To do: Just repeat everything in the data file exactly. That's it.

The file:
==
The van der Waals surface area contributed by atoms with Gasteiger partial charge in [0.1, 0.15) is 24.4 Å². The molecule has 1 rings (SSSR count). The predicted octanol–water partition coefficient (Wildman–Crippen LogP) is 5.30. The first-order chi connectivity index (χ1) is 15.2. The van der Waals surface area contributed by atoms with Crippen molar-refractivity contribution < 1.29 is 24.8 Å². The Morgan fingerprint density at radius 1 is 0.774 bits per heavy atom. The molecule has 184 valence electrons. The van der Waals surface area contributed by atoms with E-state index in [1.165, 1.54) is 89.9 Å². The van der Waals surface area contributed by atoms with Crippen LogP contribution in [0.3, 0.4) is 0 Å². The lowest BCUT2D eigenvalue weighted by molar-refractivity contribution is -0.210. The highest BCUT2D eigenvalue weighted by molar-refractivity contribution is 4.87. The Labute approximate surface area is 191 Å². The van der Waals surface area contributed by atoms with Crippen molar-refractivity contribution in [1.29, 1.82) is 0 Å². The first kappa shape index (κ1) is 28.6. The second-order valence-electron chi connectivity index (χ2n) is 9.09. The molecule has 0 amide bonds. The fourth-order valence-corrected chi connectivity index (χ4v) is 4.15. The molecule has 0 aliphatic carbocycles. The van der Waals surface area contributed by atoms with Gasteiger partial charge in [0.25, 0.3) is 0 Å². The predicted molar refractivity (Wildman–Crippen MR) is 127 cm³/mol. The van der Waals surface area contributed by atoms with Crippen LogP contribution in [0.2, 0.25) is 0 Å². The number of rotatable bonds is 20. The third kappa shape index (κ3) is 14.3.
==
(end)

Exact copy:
The van der Waals surface area contributed by atoms with Gasteiger partial charge in [0.1, 0.15) is 24.4 Å². The molecule has 1 rings (SSSR count). The predicted octanol–water partition coefficient (Wildman–Crippen LogP) is 5.30. The first-order chi connectivity index (χ1) is 15.2. The van der Waals surface area contributed by atoms with Crippen molar-refractivity contribution < 1.29 is 24.8 Å². The Morgan fingerprint density at radius 1 is 0.774 bits per heavy atom. The molecule has 184 valence electrons. The van der Waals surface area contributed by atoms with E-state index in [1.165, 1.54) is 89.9 Å². The van der Waals surface area contributed by atoms with Crippen LogP contribution in [0.3, 0.4) is 0 Å². The lowest BCUT2D eigenvalue weighted by molar-refractivity contribution is -0.210. The highest BCUT2D eigenvalue weighted by molar-refractivity contribution is 4.87. The Labute approximate surface area is 191 Å². The van der Waals surface area contributed by atoms with Crippen molar-refractivity contribution in [1.29, 1.82) is 0 Å². The first kappa shape index (κ1) is 28.6. The second-order valence-electron chi connectivity index (χ2n) is 9.09. The molecule has 0 amide bonds. The fourth-order valence-corrected chi connectivity index (χ4v) is 4.15. The molecule has 0 aliphatic carbocycles. The van der Waals surface area contributed by atoms with Gasteiger partial charge in [0.25, 0.3) is 0 Å². The predicted molar refractivity (Wildman–Crippen MR) is 127 cm³/mol. The van der Waals surface area contributed by atoms with Crippen LogP contribution in [0.2, 0.25) is 0 Å². The number of rotatable bonds is 20. The third kappa shape index (κ3) is 14.3.